While Governor John Bel Edwards declared a public health emergency in Louisiana on March 11, 2020 in response to the Coronavirus, the prohibitions on telephonic solicitation do not become effective until the Louisiana Public Service Commission (LPSC) has a mandatory presence in the Governor’s Office of Homeland Security and Emergency Preparedness (GOHSEP).  We confirmed that as of March 19, 2020 this has not been triggered yet, therefore the telephonic solicitation restrictions are not in effect.

            In the case that a state of emergency has been declared that requires a shutdown of solicitation, the LPSC will circulate emails to emergency contacts provided by businesses throughout the state informing them of the restriction. In addition to sending out emails, the LPSC updates their website to reflect the same information that has been provided in the emails. This webpage is always kept up to date.

West Virginia

West Virginia has legislation that implements criminal penalties for “using automated telephone calls to disseminate false, misleading or deceptive information regarding matters effecting or effected by a proclaimed state of emergency or state of preparedness.” W. Va. Code § 15-5-19b.  On March 16, 2020, Governor Jim Justice declared a state of emergency in West Virginia in response to the Coronavirus.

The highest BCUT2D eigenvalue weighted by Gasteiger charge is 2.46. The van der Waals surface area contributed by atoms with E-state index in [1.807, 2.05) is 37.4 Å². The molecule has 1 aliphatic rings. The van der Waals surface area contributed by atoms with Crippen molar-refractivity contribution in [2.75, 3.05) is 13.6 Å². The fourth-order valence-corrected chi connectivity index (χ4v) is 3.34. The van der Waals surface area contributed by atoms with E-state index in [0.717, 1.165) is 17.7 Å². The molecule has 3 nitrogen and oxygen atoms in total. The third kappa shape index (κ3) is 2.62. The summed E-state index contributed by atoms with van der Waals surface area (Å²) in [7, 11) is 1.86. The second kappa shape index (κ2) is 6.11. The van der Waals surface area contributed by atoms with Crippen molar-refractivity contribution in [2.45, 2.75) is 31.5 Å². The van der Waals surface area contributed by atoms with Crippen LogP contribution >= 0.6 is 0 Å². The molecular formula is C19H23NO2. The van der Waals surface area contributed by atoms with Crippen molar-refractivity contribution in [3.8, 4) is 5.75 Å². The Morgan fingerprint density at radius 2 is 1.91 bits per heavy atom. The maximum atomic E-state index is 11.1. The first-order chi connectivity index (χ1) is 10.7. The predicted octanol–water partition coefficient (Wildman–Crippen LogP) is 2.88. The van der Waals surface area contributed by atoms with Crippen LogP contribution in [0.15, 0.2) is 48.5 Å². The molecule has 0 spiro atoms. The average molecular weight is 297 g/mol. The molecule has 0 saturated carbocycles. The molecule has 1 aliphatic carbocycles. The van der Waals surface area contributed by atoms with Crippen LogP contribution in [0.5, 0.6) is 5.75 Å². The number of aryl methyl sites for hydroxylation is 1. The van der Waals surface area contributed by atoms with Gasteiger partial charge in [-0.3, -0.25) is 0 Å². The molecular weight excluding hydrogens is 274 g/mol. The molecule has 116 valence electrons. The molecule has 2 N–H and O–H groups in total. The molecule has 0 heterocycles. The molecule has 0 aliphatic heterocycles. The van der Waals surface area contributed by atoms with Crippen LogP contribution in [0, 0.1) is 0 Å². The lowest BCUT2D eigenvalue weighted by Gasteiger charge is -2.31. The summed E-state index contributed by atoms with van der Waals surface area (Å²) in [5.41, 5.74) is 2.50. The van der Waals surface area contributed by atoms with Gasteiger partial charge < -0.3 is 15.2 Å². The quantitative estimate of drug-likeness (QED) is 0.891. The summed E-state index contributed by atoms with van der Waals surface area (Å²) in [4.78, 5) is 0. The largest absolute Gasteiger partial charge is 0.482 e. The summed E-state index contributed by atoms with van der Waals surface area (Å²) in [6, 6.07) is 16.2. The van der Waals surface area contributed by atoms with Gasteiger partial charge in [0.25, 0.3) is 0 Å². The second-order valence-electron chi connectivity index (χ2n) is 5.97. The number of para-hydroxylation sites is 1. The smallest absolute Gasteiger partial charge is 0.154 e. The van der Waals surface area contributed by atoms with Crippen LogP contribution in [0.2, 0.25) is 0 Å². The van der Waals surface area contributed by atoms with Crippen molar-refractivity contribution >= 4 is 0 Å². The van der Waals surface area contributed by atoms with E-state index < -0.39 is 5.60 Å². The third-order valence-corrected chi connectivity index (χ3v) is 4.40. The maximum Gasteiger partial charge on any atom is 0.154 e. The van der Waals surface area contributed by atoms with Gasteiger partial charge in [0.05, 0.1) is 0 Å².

West Virginia’s prohibition is limited to automated calls and only restricts “false, misleading or deceptive information” and not telemarketing in general. Each call made in violation of this section constitutes a separate violation, the penalty of which can be confinement in jail for not more than one year or a fine of not more than $5,000, or both.

Copyright © 2020 Womble Bond Dickinson (US) LLP All Rights Reserved.National Law Review, Volume X, Number 81

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About this Author

Partner

Companies rely on David Carter to guide them in Telephone Consumer Protection Act (TCPA) compliance matters and to defend them against allegations of TCPA violations. He has represented both closely held and publicly traded companies facing TCPA claims with potential liability in excess of $500 million. David runs the TCPA Defense Force whose mission is to reduce TCPA risk, allowing companies to communicate with consumers responsibly and without fear of legal consequences.

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Nikku D. Khalifian Business Litigation Lawyer Womble Bond Dickinson Law Firm
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Nikku focuses her litigation practice on general business litigation, commercial and consumer finance litigation, personal injury and labor and employment.

Nikku is part of the Loyola Law School Fellowship Program.  Nikku is an accomplished pianist, speaks conversationsal Farsi, and is a certified LexisNexis researcher.